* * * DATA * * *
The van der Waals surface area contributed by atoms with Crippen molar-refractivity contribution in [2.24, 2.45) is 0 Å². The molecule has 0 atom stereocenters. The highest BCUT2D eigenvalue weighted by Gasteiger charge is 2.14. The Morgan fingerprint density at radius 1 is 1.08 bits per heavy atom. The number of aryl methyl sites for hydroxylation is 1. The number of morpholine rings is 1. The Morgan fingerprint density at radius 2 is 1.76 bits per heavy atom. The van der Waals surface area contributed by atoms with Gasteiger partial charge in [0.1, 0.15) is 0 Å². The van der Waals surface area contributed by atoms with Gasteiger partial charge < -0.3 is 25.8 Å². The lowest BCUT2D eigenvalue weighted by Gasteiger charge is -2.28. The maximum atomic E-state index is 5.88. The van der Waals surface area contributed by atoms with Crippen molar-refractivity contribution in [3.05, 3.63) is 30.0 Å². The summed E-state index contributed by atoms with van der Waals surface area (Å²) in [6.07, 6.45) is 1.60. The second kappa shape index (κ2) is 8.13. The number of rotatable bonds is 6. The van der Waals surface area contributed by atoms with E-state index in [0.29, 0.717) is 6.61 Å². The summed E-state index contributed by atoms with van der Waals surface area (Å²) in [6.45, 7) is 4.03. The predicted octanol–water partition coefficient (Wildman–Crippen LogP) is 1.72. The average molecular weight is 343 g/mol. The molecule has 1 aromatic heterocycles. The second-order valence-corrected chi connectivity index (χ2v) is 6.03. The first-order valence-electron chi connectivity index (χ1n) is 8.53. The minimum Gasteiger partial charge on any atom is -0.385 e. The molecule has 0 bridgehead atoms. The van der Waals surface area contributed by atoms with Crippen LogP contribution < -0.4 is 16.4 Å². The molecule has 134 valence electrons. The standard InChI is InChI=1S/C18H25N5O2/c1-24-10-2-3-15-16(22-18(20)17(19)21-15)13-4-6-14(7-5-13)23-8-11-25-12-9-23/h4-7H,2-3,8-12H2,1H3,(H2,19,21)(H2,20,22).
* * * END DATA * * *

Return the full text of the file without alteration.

The van der Waals surface area contributed by atoms with Crippen molar-refractivity contribution in [2.24, 2.45) is 0 Å². The molecule has 0 atom stereocenters. The highest BCUT2D eigenvalue weighted by Gasteiger charge is 2.14. The Morgan fingerprint density at radius 1 is 1.08 bits per heavy atom. The number of aryl methyl sites for hydroxylation is 1. The number of morpholine rings is 1. The Morgan fingerprint density at radius 2 is 1.76 bits per heavy atom. The van der Waals surface area contributed by atoms with Gasteiger partial charge in [0.1, 0.15) is 0 Å². The van der Waals surface area contributed by atoms with Gasteiger partial charge < -0.3 is 25.8 Å². The lowest BCUT2D eigenvalue weighted by Gasteiger charge is -2.28. The maximum atomic E-state index is 5.88. The van der Waals surface area contributed by atoms with Crippen molar-refractivity contribution in [3.05, 3.63) is 30.0 Å². The summed E-state index contributed by atoms with van der Waals surface area (Å²) in [6.07, 6.45) is 1.60. The second kappa shape index (κ2) is 8.13. The number of rotatable bonds is 6. The van der Waals surface area contributed by atoms with E-state index in [0.29, 0.717) is 6.61 Å². The summed E-state index contributed by atoms with van der Waals surface area (Å²) in [6.45, 7) is 4.03. The predicted octanol–water partition coefficient (Wildman–Crippen LogP) is 1.72. The average molecular weight is 343 g/mol. The molecule has 1 aromatic heterocycles. The second-order valence-corrected chi connectivity index (χ2v) is 6.03. The first-order valence-electron chi connectivity index (χ1n) is 8.53. The minimum Gasteiger partial charge on any atom is -0.385 e. The molecule has 0 bridgehead atoms. The van der Waals surface area contributed by atoms with Crippen LogP contribution < -0.4 is 16.4 Å². The molecule has 134 valence electrons. The standard InChI is InChI=1S/C18H25N5O2/c1-24-10-2-3-15-16(22-18(20)17(19)21-15)13-4-6-14(7-5-13)23-8-11-25-12-9-23/h4-7H,2-3,8-12H2,1H3,(H2,19,21)(H2,20,22).